God’s Realm is open to each and everyone of us. Grace is grace is grace is grace.

 Jesus, remember me when you come into your kingdom.

*** 

Molly’s mom was doing the best she could to hold the family together. Food was expensive and they had very little. She felt so guilty every time she thought back to the day she reamed Molly out for spilling those peaches.

It was just so hard to make ends meet. They were on food stamps after she’d been laid off, they were out of cash, they were out of everything…and it was still three days until her Oregon Trail card would be reloaded.

She wished she could tell Molly how sorry she was for that day, but she was just too embarrassed and too ashamed.

Jesus, remember me when you come into your kingdom.

Phyllis was in such a hurry that day but she had to run into the market for just a few things. She got in a slow line and then — THEN — the woman in front of her whips out her Oregon Trail card. “Must be nice,” thought Phyllis. I have to make ends meet AND pay for her!

The woman in front of her looked so much more “put together” than Phyllis felt. Phyllis wished she could be casually doing the groceries with her children. She wished someone else would pay for her groceries.

Instead she was on the way to a high-pressure meeting.

Phyllis didn’t realize until the woman was on the way out the door that she’d been tap tap tapping her fingers on the counter.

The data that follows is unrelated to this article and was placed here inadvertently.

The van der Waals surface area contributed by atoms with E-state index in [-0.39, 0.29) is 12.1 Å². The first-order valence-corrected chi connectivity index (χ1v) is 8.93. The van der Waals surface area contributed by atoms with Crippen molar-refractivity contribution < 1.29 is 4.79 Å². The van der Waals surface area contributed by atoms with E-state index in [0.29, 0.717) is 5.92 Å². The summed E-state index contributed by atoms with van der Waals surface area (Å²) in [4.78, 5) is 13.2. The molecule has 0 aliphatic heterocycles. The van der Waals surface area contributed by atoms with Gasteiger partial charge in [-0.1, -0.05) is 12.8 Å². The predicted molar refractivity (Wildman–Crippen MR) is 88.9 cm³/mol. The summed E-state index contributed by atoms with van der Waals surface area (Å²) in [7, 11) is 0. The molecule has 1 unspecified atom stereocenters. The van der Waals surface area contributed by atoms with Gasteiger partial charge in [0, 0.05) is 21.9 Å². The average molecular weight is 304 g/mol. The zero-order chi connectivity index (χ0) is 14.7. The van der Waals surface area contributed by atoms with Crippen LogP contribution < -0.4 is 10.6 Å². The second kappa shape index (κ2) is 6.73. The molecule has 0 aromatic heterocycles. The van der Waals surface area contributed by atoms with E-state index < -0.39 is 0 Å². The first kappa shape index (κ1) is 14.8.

Jesus, remember me when you come into your kingdom.

Joe was in prison. He’d gotten sloppy. He’d molested the wrong child and he’d been caught.

Joe had found Jesus in prison. A lot of folks thought it was a ploy to get parole sooner. They didn’t think he was sincere.

Though Joe still had desires for kids, he understood that it wasn’t ok behavior. Joe was genuinely sorry for what he’d done through the years. Anyway, Joe found Jesus in prison. And he realized that regardless of what he desired, it was a sin to act on it. He realized that it was wrong to hurt others.

He also knew that though he didn’t deserve it, Jesus forgave him. The prison chaplain called that grace.

Jesus, remember me when you come into your kingdom.

Finally, after three years of his friggin’ laziness, Frank’s wife kicked him to the curb. He just laid around the house. She couldn’t get him to even go out for a beer with his friends let alone take her out dancing or put up the storm windows.

Someone suggested he was depressed but she knew better. Frank was just a lazy good-for-nothing and she threw him out.

She wasn’t sorry either. She had to take care of herself. She had to start living her own life.

Jesus, remember me when you come into your kingdom.

***

We are all sinners. Sometimes we ask forgiveness. Sometimes we know we should ask forgiveness and we don’t. Sometimes we’ve hurt others and we don’t even realize it.

Always God loves us. Always God nudges us, trying to get us to listen and change. Always God pushes us to forgo judging and empathize with others. Sometimes we do. Sometimes we don’t.

Always God loves. Love doesn’t give up. It doesn’t say, “yes, but”. It encourages us to right behavior. It nudges us to mimic Christ.

But always Love forgives. Love is grace.

We’re often uncomfortable with this kind of grace, this kind of love. It seems so impractical and over-the-top. We want to set boundaries for love. Writes Nancy Lynne Westfield,

This kind of forgiveness is a challenging notion for many of us. Part of our inability to believe and trust the forgiving power of God’s grace and mercy is our inability to believe that other people deserve mercy. We want to judge whom God lets into heaven. (Feasting On The Word, Kindle loc. 12492)